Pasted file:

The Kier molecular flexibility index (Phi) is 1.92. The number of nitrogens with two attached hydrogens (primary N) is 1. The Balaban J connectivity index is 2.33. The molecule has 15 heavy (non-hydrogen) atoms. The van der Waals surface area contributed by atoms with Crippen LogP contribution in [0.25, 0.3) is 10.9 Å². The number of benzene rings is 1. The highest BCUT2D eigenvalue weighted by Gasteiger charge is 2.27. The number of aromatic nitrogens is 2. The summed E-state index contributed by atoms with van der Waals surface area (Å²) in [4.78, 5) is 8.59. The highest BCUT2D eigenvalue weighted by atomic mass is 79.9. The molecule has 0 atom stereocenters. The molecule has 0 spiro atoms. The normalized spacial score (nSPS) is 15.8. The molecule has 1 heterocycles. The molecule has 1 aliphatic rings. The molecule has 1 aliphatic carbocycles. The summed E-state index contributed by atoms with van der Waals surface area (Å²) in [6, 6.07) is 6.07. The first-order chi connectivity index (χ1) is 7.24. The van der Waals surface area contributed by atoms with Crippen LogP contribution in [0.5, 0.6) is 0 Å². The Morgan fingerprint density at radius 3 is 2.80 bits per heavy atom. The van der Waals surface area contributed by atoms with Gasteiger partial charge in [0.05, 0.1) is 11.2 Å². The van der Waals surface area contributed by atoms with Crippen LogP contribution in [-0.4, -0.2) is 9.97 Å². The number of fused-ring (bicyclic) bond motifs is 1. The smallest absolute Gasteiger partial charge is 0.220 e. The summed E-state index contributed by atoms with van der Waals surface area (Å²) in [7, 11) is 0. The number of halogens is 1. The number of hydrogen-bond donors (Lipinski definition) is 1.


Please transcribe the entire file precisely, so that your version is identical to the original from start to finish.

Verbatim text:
The Kier molecular flexibility index (Phi) is 1.92. The number of nitrogens with two attached hydrogens (primary N) is 1. The Balaban J connectivity index is 2.33. The molecule has 15 heavy (non-hydrogen) atoms. The van der Waals surface area contributed by atoms with Crippen LogP contribution in [0.25, 0.3) is 10.9 Å². The number of benzene rings is 1. The highest BCUT2D eigenvalue weighted by Gasteiger charge is 2.27. The number of aromatic nitrogens is 2. The summed E-state index contributed by atoms with van der Waals surface area (Å²) in [4.78, 5) is 8.59. The highest BCUT2D eigenvalue weighted by atomic mass is 79.9. The molecule has 0 atom stereocenters. The molecule has 0 spiro atoms. The normalized spacial score (nSPS) is 15.8. The molecule has 1 heterocycles. The molecule has 1 aliphatic rings. The molecule has 1 aliphatic carbocycles. The summed E-state index contributed by atoms with van der Waals surface area (Å²) in [6, 6.07) is 6.07. The first-order chi connectivity index (χ1) is 7.24. The van der Waals surface area contributed by atoms with Crippen LogP contribution in [0.5, 0.6) is 0 Å². The Morgan fingerprint density at radius 3 is 2.80 bits per heavy atom. The van der Waals surface area contributed by atoms with Gasteiger partial charge in [0.05, 0.1) is 11.2 Å². The van der Waals surface area contributed by atoms with Crippen LogP contribution in [-0.4, -0.2) is 9.97 Å². The number of fused-ring (bicyclic) bond motifs is 1. The smallest absolute Gasteiger partial charge is 0.220 e. The summed E-state index contributed by atoms with van der Waals surface area (Å²) in [7, 11) is 0. The number of halogens is 1. The number of hydrogen-bond donors (Lipinski definition) is 1.